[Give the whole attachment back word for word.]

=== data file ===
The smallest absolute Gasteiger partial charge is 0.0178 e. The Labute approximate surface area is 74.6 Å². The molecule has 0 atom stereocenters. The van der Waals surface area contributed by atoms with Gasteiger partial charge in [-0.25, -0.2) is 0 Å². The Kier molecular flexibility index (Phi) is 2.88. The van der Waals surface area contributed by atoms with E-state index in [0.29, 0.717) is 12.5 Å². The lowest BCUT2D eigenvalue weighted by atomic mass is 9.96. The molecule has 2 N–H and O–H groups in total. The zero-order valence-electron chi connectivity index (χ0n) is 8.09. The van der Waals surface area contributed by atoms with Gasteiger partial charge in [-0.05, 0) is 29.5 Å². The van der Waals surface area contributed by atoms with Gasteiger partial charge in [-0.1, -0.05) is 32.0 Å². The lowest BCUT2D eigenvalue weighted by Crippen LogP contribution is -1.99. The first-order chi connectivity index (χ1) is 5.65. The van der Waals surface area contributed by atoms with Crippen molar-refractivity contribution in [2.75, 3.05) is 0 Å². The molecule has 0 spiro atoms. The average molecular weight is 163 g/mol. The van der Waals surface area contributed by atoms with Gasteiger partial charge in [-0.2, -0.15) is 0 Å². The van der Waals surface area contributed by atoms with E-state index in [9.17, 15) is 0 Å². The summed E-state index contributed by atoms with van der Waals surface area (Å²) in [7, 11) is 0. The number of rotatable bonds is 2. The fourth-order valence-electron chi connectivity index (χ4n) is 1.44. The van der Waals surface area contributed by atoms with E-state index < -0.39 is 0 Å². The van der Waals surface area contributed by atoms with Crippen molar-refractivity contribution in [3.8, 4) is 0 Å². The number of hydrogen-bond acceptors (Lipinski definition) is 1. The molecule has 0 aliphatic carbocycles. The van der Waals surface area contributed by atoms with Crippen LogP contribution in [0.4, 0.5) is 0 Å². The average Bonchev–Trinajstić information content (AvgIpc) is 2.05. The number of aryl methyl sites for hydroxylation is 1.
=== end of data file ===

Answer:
The smallest absolute Gasteiger partial charge is 0.0178 e. The Labute approximate surface area is 74.6 Å². The molecule has 0 atom stereocenters. The van der Waals surface area contributed by atoms with Gasteiger partial charge in [-0.25, -0.2) is 0 Å². The Kier molecular flexibility index (Phi) is 2.88. The van der Waals surface area contributed by atoms with E-state index in [0.29, 0.717) is 12.5 Å². The lowest BCUT2D eigenvalue weighted by atomic mass is 9.96. The molecule has 2 N–H and O–H groups in total. The zero-order valence-electron chi connectivity index (χ0n) is 8.09. The van der Waals surface area contributed by atoms with Gasteiger partial charge in [-0.05, 0) is 29.5 Å². The van der Waals surface area contributed by atoms with Gasteiger partial charge in [-0.1, -0.05) is 32.0 Å². The lowest BCUT2D eigenvalue weighted by Crippen LogP contribution is -1.99. The first-order chi connectivity index (χ1) is 5.65. The van der Waals surface area contributed by atoms with Crippen molar-refractivity contribution in [2.75, 3.05) is 0 Å². The molecule has 0 spiro atoms. The average molecular weight is 163 g/mol. The van der Waals surface area contributed by atoms with Gasteiger partial charge in [-0.2, -0.15) is 0 Å². The van der Waals surface area contributed by atoms with E-state index in [9.17, 15) is 0 Å². The summed E-state index contributed by atoms with van der Waals surface area (Å²) in [7, 11) is 0. The number of rotatable bonds is 2. The fourth-order valence-electron chi connectivity index (χ4n) is 1.44. The van der Waals surface area contributed by atoms with E-state index < -0.39 is 0 Å². The van der Waals surface area contributed by atoms with Crippen molar-refractivity contribution in [3.8, 4) is 0 Å². The number of hydrogen-bond acceptors (Lipinski definition) is 1. The molecule has 0 aliphatic carbocycles. The van der Waals surface area contributed by atoms with Crippen LogP contribution in [0.4, 0.5) is 0 Å². The average Bonchev–Trinajstić information content (AvgIpc) is 2.05. The number of aryl methyl sites for hydroxylation is 1.